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'Good Morning, Vietnam'

By Hal Hinson
Washington Post Staff Writer
January 15, 1988


Barry Levinson
Robin Williams;
Forest Whitaker;
Tung Thanh Tran;
Chintara Sukapatana;
Bruno Kirby;
Robert Wuhl;
J.T. Walsh
its use of strong language

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That Robin Williams is a phenomenally gifted comic, a sort of one-of-a-kind comedy mushroom cloud, has never been a subject for debate. Instead, the question for Hollywood has always been: What can we do with this guy? How can we make him what, despite his enormous popularity, he has never been: a true box office star?

The advance press has suggested that his new movie, "Good Morning, Vietnam," will change all that. And the movie does live up to part of its billing: It gives us a lot of Robin Williams. But it hardly delivers on the promise of giving us the pure, undiluted Williams -- Williams at his best. What's more, it's not even close to being his best movie. It's not even close to being good.

Set in Saigon in 1965, the movie introduces us to Adrian Cronauer (Williams), an Air Force disc jockey who'sbeen flown in from another assignment to a post at the center of the escalating conflict in Vietnam. The character is based on a real deejay who ran afoul of the military authorities in Saigon because of the on-air liberties he took with regard to matters of style and language and musical taste.

Basically, the premise of the movie is the same as that of practically every other military comedy ever made. Cronauer is like Hawkeye in Robert Altman's "M*A*S*H" or the Bill Murray character in "Stripes." From the moment he eases his chair up to the microphone, all pretense of military decorum and respect for authority is abandoned. With the headphones slapped over his ears, Cronauer goes over the heads of his superiors and speaks directly to the soldiers. Instead of giving them soothing radio pablum, he shakes them up, ragging on the weather and the civilian authorities and giving voice to all the concerns of the men in the trenches.

This sounds like a first-rate subject for a comedy, and it is. But it goes wrong in ways that are maddeningly obvious. And most of the blame for bungling the film has to fall into director Barry Levinson's lap (with a portion reserved for screen writer Mitch Markowitz). But some of it has to go to Williams.

It's not that he's actually bad here. He gives Cronauer's radio monologues his usual caffeinated, channel-switching delivery, but he doesn't seem as relaxed and confident as he seemed in pictures like "The Survivors" and "Moscow on the Hudson." He's pushing here -- as he did in "Garp" -- and at times, his face looks pinched from the exertion.

Also, the material itself -- some of which was scripted and some of which was mined from Williams' improvisations -- seems tired and lackluster: He's straining so hard partly because he's peddling stale goods. And because Williams, who's a kind of walking compendium of pop-culture references and whose comedy depends on being up to the minute, can allude only to events up to '65, it feels as if he's working with only half his brain.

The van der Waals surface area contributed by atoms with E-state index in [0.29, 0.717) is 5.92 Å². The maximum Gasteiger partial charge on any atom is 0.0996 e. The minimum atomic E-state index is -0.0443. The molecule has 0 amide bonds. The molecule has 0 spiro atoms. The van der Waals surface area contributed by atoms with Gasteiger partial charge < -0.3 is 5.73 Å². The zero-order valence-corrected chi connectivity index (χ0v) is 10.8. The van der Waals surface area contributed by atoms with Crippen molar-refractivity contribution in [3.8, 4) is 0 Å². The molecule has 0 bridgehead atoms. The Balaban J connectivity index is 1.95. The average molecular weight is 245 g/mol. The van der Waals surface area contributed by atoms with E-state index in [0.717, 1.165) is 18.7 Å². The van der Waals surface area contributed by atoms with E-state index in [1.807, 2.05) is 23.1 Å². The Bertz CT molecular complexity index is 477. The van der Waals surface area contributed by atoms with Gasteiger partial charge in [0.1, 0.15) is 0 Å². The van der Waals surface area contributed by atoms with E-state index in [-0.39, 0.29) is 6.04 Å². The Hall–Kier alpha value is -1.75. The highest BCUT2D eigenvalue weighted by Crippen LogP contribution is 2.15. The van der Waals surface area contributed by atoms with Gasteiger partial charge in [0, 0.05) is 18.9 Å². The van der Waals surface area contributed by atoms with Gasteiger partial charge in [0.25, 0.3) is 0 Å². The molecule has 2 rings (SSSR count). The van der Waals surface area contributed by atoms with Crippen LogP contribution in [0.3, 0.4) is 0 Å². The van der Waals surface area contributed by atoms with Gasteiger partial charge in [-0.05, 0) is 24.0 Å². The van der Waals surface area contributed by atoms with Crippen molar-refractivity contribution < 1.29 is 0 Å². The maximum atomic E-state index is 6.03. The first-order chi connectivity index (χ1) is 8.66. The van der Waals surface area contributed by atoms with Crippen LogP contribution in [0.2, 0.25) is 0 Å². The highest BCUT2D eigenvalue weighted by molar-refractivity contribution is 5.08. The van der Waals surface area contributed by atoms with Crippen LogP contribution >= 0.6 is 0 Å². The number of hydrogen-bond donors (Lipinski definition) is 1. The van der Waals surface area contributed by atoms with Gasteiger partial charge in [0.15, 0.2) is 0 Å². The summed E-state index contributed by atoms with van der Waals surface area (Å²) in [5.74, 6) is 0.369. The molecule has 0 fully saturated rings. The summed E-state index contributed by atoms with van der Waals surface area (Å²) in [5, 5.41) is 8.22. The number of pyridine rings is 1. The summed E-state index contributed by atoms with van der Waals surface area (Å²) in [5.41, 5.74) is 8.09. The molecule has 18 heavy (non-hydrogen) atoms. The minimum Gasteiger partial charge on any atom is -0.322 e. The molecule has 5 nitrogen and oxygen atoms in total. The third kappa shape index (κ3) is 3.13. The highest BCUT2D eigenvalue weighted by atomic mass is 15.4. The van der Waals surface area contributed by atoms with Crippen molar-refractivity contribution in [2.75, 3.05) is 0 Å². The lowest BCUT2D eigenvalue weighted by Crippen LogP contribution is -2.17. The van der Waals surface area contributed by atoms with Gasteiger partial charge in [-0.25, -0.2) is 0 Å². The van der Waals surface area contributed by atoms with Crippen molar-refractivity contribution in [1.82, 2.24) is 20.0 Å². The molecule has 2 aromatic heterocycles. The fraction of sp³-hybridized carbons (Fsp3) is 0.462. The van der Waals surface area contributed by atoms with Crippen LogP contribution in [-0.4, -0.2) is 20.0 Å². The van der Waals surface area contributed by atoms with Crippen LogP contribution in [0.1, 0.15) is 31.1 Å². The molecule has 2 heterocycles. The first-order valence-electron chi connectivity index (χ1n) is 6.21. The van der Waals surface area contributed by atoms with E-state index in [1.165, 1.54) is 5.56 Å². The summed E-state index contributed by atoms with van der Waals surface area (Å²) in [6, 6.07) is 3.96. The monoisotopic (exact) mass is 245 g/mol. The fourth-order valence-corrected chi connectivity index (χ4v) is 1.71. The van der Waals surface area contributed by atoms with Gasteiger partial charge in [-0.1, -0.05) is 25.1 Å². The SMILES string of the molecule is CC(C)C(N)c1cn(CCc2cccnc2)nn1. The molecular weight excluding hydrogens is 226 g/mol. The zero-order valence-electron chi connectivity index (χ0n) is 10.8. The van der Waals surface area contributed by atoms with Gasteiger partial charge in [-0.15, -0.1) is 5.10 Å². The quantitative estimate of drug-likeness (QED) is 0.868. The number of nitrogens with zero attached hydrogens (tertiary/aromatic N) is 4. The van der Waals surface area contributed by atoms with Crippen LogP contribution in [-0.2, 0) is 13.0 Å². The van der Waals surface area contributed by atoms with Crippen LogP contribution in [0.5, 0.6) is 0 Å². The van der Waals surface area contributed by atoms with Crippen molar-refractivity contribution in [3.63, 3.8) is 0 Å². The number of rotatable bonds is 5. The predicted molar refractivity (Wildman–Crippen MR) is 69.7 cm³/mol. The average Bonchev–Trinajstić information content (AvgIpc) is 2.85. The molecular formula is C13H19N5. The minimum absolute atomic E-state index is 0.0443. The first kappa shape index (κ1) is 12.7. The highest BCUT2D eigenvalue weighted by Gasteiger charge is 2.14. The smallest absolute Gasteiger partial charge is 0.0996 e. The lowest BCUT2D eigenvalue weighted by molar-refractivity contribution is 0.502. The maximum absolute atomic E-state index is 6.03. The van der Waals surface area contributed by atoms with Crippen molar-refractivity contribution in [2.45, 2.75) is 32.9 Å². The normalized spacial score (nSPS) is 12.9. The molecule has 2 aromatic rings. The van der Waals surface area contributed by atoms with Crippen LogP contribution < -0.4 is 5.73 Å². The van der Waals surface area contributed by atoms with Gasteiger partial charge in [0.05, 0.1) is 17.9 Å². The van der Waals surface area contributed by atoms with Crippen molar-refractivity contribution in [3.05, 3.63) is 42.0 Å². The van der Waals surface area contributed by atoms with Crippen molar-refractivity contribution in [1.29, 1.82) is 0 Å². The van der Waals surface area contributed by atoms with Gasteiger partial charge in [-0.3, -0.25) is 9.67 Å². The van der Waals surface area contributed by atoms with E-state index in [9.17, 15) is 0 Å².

At the same time, Williams' free-associative riffs seem whoppingly anachronistic. The attitudes toward gays, toward blacks, toward the war itself, come across as too hip for 1965. And so the film's perspective has a kind of faux hipness -- the hipness that comes with hindsight.

But if we don't think that Nixon jokes and teaching the Vietnamese how to cuss, American style, are riotously funny, not to worry. The function of the supporting cast -- which includes Forest Whitaker and Bruno Kirby -- is either to set up Cronauer's jokes or to laugh at them, and they do our laughing for us.

Once Levinson establishes that Cronauer is an embattled genius, the movie loses whatever starch it might have had. And after Cronauer is temporarily suspended for reporting a news story that hadn't first been screened by the military, the film's tone shifts from irreverent to serious and suddenly the subject becomes "How I Went to Vietnam and Had My Consciousness Raised."

All this seems compulsory and condescending. And the flat, soft-focus view Levinson takes in shooting these scenes, with their concentration on the quaint Vietnamese villagers, comes across as too uncomplicated, too tidy. Looking at Levinson's shots of both the countryside and the city, you can't help but think that the worst has happened -- that he's turned Vietnam into a suburb.

What you end up with in "Good Morning, Vietnam" is a peculiar hybrid -- a Robin Williams concert movie welded clumsily onto the plot from an old Danny Kaye picture. And neither half works.

Visually, the movie is stultifyingly uninteresting, especially when Williams is stuck in his chair monologuing into the mike. The director tries to have him move around as much as possible, but what can't be disguised is that the Cronauer character is designed primarily to provide an occasion for Williams to frolic, and that the movie Levinson has built around him is embarrassingly slipshod and uninspired.

If the film were merely a playground for Williams -- and if Williams were in good form -- it might have been tolerable. But when Williams has to play a scene in which Cronauer makes contact with real soldiers and is forced to realize just how much he means to them and how petty his battles have been compared with the hardships endured by these brave boys, then you think, "Enough!" It's one thing to want to turn Robin Williams into a star -- it's another to turn him into Bob Hope.

Good Morning, Vietnam is rated R, mostly for its use of strong language

© Copyright 1999 The Washington Post Company

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